|Payment Services Directive II (PSD II)||In 2015, the PSD I was replaced by the PSD II. Next to enhanced security requirements, the update also included enhanced data protection (Cash-book, 2020). The new rules are intended to better protect banks from fraud when their customers pay online, promote the development and use of innovative online and mobile payments, and make cross-border payment service providers in Europe more secure (EC, 2015). The PSD II is also intended to strengthen financial start-ups (“fintechs”).|
|Regulation on electronic identification, authentication, and trust services (eIDAS)||While working on the PSD, the European Commission also made efforts to develop a comprehensive European identity (eID). The outcome was a regulatory framework, adopted in 2014, that was to enable all European citizens to use digital identification services across the EU. By September 2018, it was mandatory for every member state to make the service available. However, only 19 member states have introduced an eID to date, and not all eIDs are compatible.|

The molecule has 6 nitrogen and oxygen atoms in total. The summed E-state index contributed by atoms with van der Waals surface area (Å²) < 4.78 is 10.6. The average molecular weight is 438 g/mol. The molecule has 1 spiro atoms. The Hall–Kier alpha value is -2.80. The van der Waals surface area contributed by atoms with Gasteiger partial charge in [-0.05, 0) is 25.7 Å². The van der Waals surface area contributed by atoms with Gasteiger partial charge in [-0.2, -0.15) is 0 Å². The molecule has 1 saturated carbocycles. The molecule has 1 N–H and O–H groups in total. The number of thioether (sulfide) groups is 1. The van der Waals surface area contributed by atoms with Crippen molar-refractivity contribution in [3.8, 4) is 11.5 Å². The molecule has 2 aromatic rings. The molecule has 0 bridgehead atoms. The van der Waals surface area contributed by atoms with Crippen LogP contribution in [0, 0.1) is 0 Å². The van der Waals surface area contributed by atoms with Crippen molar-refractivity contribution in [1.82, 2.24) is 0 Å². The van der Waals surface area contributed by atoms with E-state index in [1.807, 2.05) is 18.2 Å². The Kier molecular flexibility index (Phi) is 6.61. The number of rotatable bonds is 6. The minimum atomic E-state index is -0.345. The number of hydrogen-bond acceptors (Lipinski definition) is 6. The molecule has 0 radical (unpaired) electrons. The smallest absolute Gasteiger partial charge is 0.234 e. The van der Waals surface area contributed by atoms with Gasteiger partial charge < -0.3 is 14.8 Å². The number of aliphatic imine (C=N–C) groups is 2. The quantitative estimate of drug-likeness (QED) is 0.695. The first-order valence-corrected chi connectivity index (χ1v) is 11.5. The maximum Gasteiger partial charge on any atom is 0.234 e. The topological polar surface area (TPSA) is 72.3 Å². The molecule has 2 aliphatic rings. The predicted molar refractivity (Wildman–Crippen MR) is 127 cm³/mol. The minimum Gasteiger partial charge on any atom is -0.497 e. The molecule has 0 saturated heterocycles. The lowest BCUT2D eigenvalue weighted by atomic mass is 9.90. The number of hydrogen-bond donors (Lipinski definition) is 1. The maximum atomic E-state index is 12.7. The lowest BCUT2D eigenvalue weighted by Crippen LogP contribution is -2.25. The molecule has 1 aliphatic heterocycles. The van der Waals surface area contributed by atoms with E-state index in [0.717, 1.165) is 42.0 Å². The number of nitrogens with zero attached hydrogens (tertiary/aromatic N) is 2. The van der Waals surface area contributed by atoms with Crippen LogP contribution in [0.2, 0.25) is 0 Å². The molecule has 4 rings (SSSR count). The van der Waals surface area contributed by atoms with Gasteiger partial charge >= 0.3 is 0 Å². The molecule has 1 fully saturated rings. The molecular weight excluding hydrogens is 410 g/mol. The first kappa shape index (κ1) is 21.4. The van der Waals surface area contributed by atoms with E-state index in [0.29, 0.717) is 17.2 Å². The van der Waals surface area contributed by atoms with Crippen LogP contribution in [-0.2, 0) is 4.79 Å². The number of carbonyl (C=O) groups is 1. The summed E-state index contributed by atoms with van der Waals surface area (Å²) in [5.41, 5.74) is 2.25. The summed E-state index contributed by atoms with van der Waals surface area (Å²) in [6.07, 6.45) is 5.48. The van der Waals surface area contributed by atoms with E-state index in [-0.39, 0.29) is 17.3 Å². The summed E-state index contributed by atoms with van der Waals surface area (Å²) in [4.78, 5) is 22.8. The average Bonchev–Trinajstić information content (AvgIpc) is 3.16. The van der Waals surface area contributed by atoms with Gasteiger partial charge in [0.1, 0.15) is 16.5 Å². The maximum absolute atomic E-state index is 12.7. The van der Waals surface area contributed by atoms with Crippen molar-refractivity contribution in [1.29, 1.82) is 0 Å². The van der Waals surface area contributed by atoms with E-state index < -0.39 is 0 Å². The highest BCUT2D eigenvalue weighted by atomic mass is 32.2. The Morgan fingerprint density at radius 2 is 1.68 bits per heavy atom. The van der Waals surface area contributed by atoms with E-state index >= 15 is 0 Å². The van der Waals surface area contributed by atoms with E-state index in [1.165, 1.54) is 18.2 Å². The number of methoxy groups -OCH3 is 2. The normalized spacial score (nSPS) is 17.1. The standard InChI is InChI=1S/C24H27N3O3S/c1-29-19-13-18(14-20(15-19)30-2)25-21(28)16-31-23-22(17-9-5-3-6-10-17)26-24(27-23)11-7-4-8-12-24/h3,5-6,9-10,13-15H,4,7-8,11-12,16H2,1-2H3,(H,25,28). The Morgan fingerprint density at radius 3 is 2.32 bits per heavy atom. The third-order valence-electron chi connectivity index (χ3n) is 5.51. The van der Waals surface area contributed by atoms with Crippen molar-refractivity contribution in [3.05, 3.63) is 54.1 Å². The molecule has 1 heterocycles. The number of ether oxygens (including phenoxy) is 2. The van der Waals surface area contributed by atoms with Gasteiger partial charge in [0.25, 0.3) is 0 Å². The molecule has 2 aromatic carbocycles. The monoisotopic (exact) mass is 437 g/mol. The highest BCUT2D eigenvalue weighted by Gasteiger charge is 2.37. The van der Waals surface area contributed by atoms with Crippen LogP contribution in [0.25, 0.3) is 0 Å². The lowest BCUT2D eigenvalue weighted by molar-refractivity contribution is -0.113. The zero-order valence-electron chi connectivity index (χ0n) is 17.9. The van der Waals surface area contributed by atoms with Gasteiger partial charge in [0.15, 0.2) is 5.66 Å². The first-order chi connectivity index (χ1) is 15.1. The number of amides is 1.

|5th Money Laundering Directive(AMLD V)||The AMLD V was published on June 19, 2018. By end-November 2021, all EU member states except Ireland and the Netherlands had reported full implementation. However, infringement procedures were launched against 21 EU member states for the lack or delay of notification of national transposition measures. The AMLD V directive focuses not only on sanctions but also on the redesign of the know-your-customer processes to meet the standards and procedures proposed by the AML and eIDAS regulations (EC, 2020)|
|Regulation on crypto-asset markets (MICA)||As part of the digital finance strategy, the European Commission proposed MICA in September 2021. The regulation supports regulatory safety, enhancing investor protection, innovation, competition and market integrity, reducing market fragmentation and increasing financial stability regarding stable coins. In its proposal, the European Commission differentiates between crypto assets already covered by EU regulations and assets currently exempt from these regulations. For the latter, including stable coins, the European Commission foresees stringent rules for issuers or companies applying for permission to offer services within the common market (EC, 2020).|